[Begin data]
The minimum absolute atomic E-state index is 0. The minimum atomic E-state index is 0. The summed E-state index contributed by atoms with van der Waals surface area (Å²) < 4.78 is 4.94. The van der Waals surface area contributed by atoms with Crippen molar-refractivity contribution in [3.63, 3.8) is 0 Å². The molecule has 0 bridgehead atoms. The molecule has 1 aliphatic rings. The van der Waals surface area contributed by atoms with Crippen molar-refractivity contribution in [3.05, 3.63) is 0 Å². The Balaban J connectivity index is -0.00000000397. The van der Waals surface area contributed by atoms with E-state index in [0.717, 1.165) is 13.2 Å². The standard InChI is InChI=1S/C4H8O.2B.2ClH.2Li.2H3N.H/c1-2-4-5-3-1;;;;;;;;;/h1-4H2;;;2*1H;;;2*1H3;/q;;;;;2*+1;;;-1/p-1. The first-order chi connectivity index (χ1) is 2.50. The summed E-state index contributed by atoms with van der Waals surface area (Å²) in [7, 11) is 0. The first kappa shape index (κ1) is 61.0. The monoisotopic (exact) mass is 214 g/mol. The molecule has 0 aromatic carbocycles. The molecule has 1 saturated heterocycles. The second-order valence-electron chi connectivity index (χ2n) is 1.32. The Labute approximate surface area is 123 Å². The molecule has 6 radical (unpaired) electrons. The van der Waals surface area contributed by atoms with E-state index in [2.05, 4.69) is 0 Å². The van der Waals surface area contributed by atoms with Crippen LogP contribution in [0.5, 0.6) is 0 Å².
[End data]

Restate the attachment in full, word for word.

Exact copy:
The minimum absolute atomic E-state index is 0. The minimum atomic E-state index is 0. The summed E-state index contributed by atoms with van der Waals surface area (Å²) < 4.78 is 4.94. The van der Waals surface area contributed by atoms with Crippen molar-refractivity contribution in [3.63, 3.8) is 0 Å². The molecule has 0 bridgehead atoms. The molecule has 1 aliphatic rings. The van der Waals surface area contributed by atoms with Crippen molar-refractivity contribution in [3.05, 3.63) is 0 Å². The Balaban J connectivity index is -0.00000000397. The van der Waals surface area contributed by atoms with E-state index in [0.717, 1.165) is 13.2 Å². The standard InChI is InChI=1S/C4H8O.2B.2ClH.2Li.2H3N.H/c1-2-4-5-3-1;;;;;;;;;/h1-4H2;;;2*1H;;;2*1H3;/q;;;;;2*+1;;;-1/p-1. The first-order chi connectivity index (χ1) is 2.50. The summed E-state index contributed by atoms with van der Waals surface area (Å²) in [7, 11) is 0. The first kappa shape index (κ1) is 61.0. The monoisotopic (exact) mass is 214 g/mol. The molecule has 0 aromatic carbocycles. The molecule has 1 saturated heterocycles. The second-order valence-electron chi connectivity index (χ2n) is 1.32. The Labute approximate surface area is 123 Å². The molecule has 6 radical (unpaired) electrons. The van der Waals surface area contributed by atoms with E-state index in [2.05, 4.69) is 0 Å². The van der Waals surface area contributed by atoms with Crippen LogP contribution in [0.5, 0.6) is 0 Å².